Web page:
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8 Clever Ways to Save Money on Student Loans

8 Clever Ways to Save Money on Student Loans

Student loans have been weighing heavy on higher education students over the past decade – particularly those who can’t find adequate employment to justify the costs of college.

Politician, Mark Pocan gave one of the best quotes to sum up student loan frustration, stating, “By making college unaffordable and student loans unbearable, we risk deterring our best and brightest from pursuing higher education and securing a good-paying job.”

A study by The Institute for College Access & Success reported that between 2004 and 2014, student loan debt rose by a massive 56% on average – a leap from $18,550 to $28,950. Thus it has become critical for students to understand what they owe, who they owe, and most importantly, how they can owe less.

1. Automatic Payments

One of the easiest ways to immediately save is to sign up for automatic payments to be withdrawn straight from your bank account. Many companies now offer reduced interest rates simple for signing up for a convenient and secure payment method. The reduction rate is typically only a fraction of a percent, but it still keeps some extra cash in your pocket.

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2. Refinance

Refinancing loans is a popular method for reducing sky-high interest rates. High interest rates are particularly discouraging, making it seem as if you’ll never pay off your debt along with the rapidly accruing interest. Luckily, refinancing is a fairly simple process for those with a good credit score and a steady income. Those who are not in the best circumstances may apply for refinancing with a cosigner to increase their chances of acceptance.

3. Loan Forgiveness

While loan forgiveness is only applicable in certain circumstances, it is certainly worth looking into whether those circumstances apply to you or not. You may have access to loan forgiveness, for example, if you have worked in the public service field for several years. Teachers and other professionals can apply for public service loan forgiveness.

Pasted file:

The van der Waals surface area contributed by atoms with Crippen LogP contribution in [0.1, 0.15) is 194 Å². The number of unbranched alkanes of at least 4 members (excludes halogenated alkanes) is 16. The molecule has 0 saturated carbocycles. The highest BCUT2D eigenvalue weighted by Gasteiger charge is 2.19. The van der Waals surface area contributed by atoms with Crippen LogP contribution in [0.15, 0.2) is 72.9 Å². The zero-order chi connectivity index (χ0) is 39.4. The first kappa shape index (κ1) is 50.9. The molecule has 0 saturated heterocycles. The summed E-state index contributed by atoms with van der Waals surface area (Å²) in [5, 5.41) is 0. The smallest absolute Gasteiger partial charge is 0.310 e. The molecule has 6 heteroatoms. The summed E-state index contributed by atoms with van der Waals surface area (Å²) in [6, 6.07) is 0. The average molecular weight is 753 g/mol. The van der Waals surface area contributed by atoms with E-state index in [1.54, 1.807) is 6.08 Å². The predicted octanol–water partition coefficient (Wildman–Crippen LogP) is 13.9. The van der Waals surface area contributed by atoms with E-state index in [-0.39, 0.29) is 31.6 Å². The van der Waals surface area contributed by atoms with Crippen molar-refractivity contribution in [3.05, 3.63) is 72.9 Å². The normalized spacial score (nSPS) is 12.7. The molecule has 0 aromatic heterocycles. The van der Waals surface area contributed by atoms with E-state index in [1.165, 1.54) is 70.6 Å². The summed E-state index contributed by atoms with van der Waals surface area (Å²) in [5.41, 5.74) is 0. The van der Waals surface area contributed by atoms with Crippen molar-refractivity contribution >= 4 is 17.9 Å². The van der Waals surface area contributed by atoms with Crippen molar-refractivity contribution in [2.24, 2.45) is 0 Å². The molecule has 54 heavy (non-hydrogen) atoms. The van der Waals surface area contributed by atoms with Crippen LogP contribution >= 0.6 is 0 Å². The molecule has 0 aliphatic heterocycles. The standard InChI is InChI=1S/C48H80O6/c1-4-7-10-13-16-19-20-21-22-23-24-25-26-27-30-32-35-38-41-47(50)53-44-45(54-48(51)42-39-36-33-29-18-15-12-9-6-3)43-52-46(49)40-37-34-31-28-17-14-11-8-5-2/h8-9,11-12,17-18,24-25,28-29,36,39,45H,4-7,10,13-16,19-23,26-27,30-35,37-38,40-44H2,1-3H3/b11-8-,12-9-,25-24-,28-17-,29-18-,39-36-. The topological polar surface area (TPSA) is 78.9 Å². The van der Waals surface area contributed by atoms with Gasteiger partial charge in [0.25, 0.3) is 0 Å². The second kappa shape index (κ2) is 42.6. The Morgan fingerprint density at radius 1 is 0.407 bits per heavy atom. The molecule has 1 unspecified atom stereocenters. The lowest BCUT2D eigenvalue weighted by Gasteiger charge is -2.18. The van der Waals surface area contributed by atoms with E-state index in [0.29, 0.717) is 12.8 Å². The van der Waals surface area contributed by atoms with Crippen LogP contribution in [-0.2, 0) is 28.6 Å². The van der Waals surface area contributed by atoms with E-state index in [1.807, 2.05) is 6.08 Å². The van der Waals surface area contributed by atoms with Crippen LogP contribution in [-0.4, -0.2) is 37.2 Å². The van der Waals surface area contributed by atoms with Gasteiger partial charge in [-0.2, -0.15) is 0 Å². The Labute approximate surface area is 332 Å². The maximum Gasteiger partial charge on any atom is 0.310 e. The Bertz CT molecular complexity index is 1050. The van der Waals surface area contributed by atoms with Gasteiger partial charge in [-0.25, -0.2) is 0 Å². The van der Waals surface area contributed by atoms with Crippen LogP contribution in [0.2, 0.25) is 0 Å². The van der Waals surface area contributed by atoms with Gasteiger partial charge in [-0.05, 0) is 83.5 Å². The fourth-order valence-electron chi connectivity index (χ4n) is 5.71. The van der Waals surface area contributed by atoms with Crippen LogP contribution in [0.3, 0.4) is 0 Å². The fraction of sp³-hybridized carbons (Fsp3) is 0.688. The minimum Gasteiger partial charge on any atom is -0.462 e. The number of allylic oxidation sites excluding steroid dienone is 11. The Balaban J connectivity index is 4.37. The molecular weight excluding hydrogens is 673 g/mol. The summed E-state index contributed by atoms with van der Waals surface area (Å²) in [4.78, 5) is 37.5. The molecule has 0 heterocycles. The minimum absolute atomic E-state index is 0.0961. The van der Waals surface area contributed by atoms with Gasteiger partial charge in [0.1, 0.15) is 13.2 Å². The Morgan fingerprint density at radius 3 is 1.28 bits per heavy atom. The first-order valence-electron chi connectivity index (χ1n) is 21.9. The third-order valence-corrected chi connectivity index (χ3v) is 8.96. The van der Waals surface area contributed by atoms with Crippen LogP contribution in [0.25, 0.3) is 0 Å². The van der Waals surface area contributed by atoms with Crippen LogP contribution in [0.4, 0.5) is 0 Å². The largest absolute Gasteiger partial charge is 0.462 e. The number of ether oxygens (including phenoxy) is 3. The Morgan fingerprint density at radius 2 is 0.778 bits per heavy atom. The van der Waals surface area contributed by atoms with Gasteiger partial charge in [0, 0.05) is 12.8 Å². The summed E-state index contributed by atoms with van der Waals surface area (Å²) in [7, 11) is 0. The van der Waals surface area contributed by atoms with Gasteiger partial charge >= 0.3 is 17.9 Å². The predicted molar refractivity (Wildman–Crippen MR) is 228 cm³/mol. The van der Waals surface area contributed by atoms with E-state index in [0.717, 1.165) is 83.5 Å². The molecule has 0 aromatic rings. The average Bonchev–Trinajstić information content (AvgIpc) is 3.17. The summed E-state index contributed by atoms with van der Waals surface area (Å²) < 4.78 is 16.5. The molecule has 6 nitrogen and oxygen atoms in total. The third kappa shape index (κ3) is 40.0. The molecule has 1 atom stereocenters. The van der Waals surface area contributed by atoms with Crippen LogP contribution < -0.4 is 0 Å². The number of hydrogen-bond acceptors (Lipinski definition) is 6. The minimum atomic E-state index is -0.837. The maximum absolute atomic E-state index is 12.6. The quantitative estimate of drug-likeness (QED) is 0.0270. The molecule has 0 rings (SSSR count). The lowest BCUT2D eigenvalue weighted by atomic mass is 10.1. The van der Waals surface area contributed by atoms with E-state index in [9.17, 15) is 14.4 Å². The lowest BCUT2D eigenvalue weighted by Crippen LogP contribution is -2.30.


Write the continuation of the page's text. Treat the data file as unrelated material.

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4. Consolidation

Consolidation is one of the most common forms of loan management, but surprisingly, not everyone takes advantage of it. This method is beneficial for a few basic reasons. It allows you to combine payments so that you only have one monthly deadline to remember and one combined interest rate instead of several. In many cases, this will also lead to lower monthly payments. If you’ve yet to consolidate student loans, this is one way to streamline payments and avoid unnecessary late fees in the long run.

5. Program Assistance

Spend a day researching established student loan programs that help graduates in certain professions pay off their loans. A few examples include the Nursing Education Loan Repayment Program, programs for the Army, Air Force, National Guard, and Navy, and Teach for America. If you do qualify based on your profession, there is usually a few basic rules that must be followed, like committing to a position for 5 years or working in a particular location. Weigh the pros and cons of these offers to decide if any are right for you.

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6. Automatic Savings

One way to trick yourself into paying student loans off faster – and thus owing less in the long run – is to set up automatic deposits from your paycheck to your savings account. Whether it’s $10 or $200, this method allows you to save effortlessly and immediately deducts the money before you have a change to spend it.

7. Remember Taxes

Each year, student loan companies will send out tax forms showing the amount of interest you paid in the prior year. Don’t ignore or forget about these forms, as they can provide some decent tax deductions (up to $2500). Grad students are often eligible for tax credits, which can save you even more than tax deductions.

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8. Pay Faster

Last but not least this is an option for those who are not over-burdened financially. Just because your loan company asks for a set amount of money each month doesn’t mean you can’t or shouldn’t pay more. Throwing in extra payments here and there or doubling your payments altogether helps to reduce the principle quickly. Use a repayment calculator to determine how much you can save in what amount of time. By tightening your budget in a few minor ways, you may find that you can abolish debt in half the estimated time.